What If I Can't Afford Health Care?
One area that many people cut back on is healthcare costs. If you are struggling to keep a roof over your head, and food on the table, you may skip health insurance. While on paper it may not make a lot of sense to pay a monthly health insurance premium when you are struggling to pay your bills, it can be dangerous to go without any health insurance.
Medical emergencies can happen at any age, and they are expensive. You may end up owing a lot of money for several years. It is important to plan a way to pay for your healthcare costs. Additionally, you may face penalties under the Affordable Care Act if you choose not to have health insurance.
Health Insurance Options
If you are struggling to find health insurance you can afford each month, look into getting a high deductible plan. This plan will cover the catastrophic events that may bankrupt you. The deductibles range from $1,000 to around $5,000 per person. Some policies may go higher. However, once you reach the deductible the coverage will kick in and cover everything else. It is a lot easier to pay off the $1,000 then it would be to pay off the $30,000 or $40,000 surgery. If you have an extended hospital stay, it can add up even more quickly.
The premiums for this type of insurance are much more affordable.
Often the most affordable option is the plan offered by your employer. Sometimes you may be able to find a more affordable option by looking for health insurance on your own, and it doesn't shopping around to find the most affordable policy. As you do this be sure that it meets the requirements set forth by the Affordable Care Act.
What About Visiting the Doctor and Other Medical Costs?
Even with health insurance, you may find it difficult to cover your out-of-pocket costs on your insurance. For instance, if you need an MRI done you may have to pay for your deductible and then the coinsurance costs, which mean the test may run several hundred dollars or more. It can be frustrating when you are paying for insurance each month, but then you still cannot afford to go to the doctor. Since many of the tests and procedures are used to help catch an illness before it becomes too serious, choosing to opt out of the tests may be a dangerous option in the long run.
It can be overwhelming to deal with medical bills when you are barely making ends meet. but there are some things you can do to reduce the amount you pay.
You can shop around for the hospitals, doctors, and clinics that cost less. It will take some time on the phone, but the difference in prices between the urgent cares in your area may really surprise you. Additionally, you may be able to find lower rates at different hospitals and testing facilities. If you have insurance, you may want to contact them to see where you can get the lowest rates, even if you are in the network you may be able to save money by choosing one hospital over another one.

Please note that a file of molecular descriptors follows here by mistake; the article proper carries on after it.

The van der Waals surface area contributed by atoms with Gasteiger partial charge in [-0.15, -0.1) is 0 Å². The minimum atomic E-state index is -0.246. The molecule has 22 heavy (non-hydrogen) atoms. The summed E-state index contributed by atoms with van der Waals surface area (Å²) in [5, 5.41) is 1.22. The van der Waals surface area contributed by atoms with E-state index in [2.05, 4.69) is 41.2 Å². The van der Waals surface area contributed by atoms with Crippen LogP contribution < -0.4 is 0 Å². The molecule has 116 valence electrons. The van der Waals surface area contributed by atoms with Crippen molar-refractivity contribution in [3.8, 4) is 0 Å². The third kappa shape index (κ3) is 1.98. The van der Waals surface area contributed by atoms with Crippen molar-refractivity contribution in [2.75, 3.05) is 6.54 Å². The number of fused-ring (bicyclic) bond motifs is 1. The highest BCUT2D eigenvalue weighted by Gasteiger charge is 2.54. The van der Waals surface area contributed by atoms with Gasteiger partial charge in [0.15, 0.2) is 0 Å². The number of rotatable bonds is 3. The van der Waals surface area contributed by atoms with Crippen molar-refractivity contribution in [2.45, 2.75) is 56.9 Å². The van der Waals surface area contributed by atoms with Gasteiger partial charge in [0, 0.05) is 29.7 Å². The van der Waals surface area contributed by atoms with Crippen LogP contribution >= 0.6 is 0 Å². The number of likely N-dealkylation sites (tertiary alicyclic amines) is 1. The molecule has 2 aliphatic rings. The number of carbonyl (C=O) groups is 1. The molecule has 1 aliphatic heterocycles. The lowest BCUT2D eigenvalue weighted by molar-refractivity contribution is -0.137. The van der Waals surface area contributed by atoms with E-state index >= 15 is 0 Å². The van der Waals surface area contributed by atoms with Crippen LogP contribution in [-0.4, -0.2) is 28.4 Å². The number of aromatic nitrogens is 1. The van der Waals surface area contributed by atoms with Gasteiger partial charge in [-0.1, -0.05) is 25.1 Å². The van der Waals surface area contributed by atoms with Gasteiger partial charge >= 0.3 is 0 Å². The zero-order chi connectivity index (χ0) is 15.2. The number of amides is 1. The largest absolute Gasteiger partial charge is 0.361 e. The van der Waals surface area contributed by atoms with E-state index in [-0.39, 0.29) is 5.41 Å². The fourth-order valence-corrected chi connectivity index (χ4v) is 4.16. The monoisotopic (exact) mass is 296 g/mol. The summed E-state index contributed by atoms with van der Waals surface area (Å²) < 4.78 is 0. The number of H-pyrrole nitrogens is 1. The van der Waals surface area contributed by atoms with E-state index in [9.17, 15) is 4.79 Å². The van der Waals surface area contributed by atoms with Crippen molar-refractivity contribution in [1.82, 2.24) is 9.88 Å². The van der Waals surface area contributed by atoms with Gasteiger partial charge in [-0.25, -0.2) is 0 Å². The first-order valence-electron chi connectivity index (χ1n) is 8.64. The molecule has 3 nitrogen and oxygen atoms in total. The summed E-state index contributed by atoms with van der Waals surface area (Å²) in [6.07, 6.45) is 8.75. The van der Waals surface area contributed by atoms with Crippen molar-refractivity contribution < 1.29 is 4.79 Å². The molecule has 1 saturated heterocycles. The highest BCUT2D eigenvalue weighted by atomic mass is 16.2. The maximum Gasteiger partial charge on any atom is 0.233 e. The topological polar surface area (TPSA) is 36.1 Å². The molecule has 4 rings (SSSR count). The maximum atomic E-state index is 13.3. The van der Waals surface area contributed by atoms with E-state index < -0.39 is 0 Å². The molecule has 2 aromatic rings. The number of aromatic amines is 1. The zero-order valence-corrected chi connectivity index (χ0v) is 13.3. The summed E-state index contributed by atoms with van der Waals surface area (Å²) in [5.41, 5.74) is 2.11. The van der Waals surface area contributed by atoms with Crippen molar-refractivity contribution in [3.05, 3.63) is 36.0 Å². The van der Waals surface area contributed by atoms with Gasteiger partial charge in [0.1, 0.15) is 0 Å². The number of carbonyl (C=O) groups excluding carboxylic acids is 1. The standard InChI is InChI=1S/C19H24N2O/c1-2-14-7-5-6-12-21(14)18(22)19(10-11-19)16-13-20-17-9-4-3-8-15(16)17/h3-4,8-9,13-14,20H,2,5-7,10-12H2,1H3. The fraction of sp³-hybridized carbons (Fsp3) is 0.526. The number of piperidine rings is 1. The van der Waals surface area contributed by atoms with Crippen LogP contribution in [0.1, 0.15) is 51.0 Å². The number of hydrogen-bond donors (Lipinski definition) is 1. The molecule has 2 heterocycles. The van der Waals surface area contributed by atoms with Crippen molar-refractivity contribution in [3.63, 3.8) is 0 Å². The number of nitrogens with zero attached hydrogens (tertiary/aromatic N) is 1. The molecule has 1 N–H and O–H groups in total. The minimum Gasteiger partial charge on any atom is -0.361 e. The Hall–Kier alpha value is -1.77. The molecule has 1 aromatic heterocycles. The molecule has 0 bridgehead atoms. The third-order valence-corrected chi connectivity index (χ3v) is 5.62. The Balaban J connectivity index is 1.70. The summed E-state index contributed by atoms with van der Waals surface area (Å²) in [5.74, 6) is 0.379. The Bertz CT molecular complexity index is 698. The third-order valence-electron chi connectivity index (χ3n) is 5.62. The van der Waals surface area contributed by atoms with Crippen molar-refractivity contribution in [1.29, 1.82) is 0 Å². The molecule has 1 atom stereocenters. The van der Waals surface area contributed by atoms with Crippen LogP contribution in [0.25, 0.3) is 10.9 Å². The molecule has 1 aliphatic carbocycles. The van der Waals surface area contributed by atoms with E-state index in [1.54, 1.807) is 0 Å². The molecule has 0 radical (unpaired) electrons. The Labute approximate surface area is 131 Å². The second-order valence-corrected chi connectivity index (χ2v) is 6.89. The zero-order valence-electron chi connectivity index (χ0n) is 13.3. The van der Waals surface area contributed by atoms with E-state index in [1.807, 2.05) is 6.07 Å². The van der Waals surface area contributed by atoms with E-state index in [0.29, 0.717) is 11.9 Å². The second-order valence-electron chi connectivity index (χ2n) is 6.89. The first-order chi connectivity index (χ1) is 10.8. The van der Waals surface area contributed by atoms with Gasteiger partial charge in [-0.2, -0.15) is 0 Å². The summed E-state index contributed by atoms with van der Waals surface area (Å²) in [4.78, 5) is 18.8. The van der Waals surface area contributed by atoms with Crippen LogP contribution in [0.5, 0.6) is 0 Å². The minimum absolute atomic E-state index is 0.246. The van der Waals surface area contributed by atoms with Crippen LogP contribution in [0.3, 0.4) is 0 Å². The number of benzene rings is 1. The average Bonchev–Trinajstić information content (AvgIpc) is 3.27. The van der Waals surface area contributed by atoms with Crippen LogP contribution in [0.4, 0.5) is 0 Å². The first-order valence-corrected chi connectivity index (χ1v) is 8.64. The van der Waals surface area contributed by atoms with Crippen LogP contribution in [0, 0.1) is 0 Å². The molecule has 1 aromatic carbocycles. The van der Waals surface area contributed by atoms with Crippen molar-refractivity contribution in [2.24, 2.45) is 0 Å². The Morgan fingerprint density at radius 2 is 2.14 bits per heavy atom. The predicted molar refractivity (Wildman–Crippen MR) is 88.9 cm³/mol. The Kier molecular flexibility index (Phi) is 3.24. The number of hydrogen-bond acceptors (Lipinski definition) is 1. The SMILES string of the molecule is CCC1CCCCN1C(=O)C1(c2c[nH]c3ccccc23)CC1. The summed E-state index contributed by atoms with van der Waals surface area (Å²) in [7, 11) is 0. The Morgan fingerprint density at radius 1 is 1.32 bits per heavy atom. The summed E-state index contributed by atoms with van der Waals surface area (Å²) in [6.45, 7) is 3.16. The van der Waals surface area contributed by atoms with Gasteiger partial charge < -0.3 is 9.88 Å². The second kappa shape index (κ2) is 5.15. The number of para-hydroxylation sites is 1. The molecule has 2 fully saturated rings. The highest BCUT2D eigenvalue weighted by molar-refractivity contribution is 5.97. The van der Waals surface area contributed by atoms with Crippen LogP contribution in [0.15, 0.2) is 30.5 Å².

When it comes to medical procedures, many people do not realize that you can shop around for the best deals as opposed to just going where doctors recommend.
Set Up a Payment Plan
Many hospitals and clinics are willing to set up a payment plan to allow you to get the tests when you need it and then you will make a monthly payment to cover the deductible. This can be a difficult situation because you may find that you need to set up multiple payment plans, and the costs can add up quickly. While a payment plan gives you a quick solution, work on saving up the amount that you need to cover your deductible each year in an emergency fund.
You can save on your medical costs by doing your regular check-ups and taking care of little illnesses before they become big. If you start to feel sick, you should take the time to get treated so you do not end up being hospitalized with pneumonia or require surgery for a minor injury if you had gotten the proper care. Regular check-ups will help you to stay healthy and keep you from running up large medical bills in the future. You can also work on staying healthy through exercise and a good diet.
These smaller steps will pay off in later years as well.
Look at Free Clinics
If you are truly broke, and you need medical care, get it. Cities often offer free clinics that may offer sliding scale fees based on your income, and health insurance should still reduce the amount you pay, should you get the care. You will pay less if you go to a doctor as opposed to an urgent care or hospital, and if you have a chronic medical condition, you may automatically qualify for help with your bills through Medicaid. Contact a social worker through the hospital or your county to see if you can get more support.